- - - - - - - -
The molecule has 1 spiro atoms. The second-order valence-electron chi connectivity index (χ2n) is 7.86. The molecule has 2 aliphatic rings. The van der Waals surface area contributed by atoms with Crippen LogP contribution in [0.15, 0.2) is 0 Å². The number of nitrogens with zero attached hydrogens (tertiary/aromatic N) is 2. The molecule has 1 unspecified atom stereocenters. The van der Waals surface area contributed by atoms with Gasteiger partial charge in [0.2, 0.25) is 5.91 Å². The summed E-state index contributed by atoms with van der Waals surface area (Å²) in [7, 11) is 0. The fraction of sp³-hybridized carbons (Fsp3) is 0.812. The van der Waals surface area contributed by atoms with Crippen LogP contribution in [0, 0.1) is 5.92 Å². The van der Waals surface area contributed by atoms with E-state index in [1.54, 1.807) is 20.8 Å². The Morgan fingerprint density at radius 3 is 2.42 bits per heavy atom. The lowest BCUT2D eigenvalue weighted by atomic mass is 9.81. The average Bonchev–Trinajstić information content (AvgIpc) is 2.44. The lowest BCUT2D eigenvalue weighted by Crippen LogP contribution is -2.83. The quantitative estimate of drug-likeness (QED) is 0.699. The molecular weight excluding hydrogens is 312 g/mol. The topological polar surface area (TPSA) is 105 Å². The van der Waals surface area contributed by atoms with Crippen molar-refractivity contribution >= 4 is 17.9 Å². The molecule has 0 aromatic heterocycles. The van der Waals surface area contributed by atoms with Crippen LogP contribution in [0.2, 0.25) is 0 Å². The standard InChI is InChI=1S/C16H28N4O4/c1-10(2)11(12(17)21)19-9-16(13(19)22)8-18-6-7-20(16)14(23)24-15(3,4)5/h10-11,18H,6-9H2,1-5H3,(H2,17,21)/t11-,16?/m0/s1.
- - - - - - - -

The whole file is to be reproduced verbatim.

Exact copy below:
The molecule has 1 spiro atoms. The second-order valence-electron chi connectivity index (χ2n) is 7.86. The molecule has 2 aliphatic rings. The van der Waals surface area contributed by atoms with Crippen LogP contribution in [0.15, 0.2) is 0 Å². The number of nitrogens with zero attached hydrogens (tertiary/aromatic N) is 2. The molecule has 1 unspecified atom stereocenters. The van der Waals surface area contributed by atoms with Gasteiger partial charge in [0.2, 0.25) is 5.91 Å². The summed E-state index contributed by atoms with van der Waals surface area (Å²) in [7, 11) is 0. The fraction of sp³-hybridized carbons (Fsp3) is 0.812. The van der Waals surface area contributed by atoms with Crippen LogP contribution in [0, 0.1) is 5.92 Å². The van der Waals surface area contributed by atoms with E-state index in [1.54, 1.807) is 20.8 Å². The Morgan fingerprint density at radius 3 is 2.42 bits per heavy atom. The lowest BCUT2D eigenvalue weighted by atomic mass is 9.81. The average Bonchev–Trinajstić information content (AvgIpc) is 2.44. The lowest BCUT2D eigenvalue weighted by Crippen LogP contribution is -2.83. The quantitative estimate of drug-likeness (QED) is 0.699. The molecular weight excluding hydrogens is 312 g/mol. The topological polar surface area (TPSA) is 105 Å². The van der Waals surface area contributed by atoms with Crippen molar-refractivity contribution >= 4 is 17.9 Å². The molecule has 0 aromatic heterocycles. The van der Waals surface area contributed by atoms with Crippen LogP contribution in [0.2, 0.25) is 0 Å². The standard InChI is InChI=1S/C16H28N4O4/c1-10(2)11(12(17)21)19-9-16(13(19)22)8-18-6-7-20(16)14(23)24-15(3,4)5/h10-11,18H,6-9H2,1-5H3,(H2,17,21)/t11-,16?/m0/s1.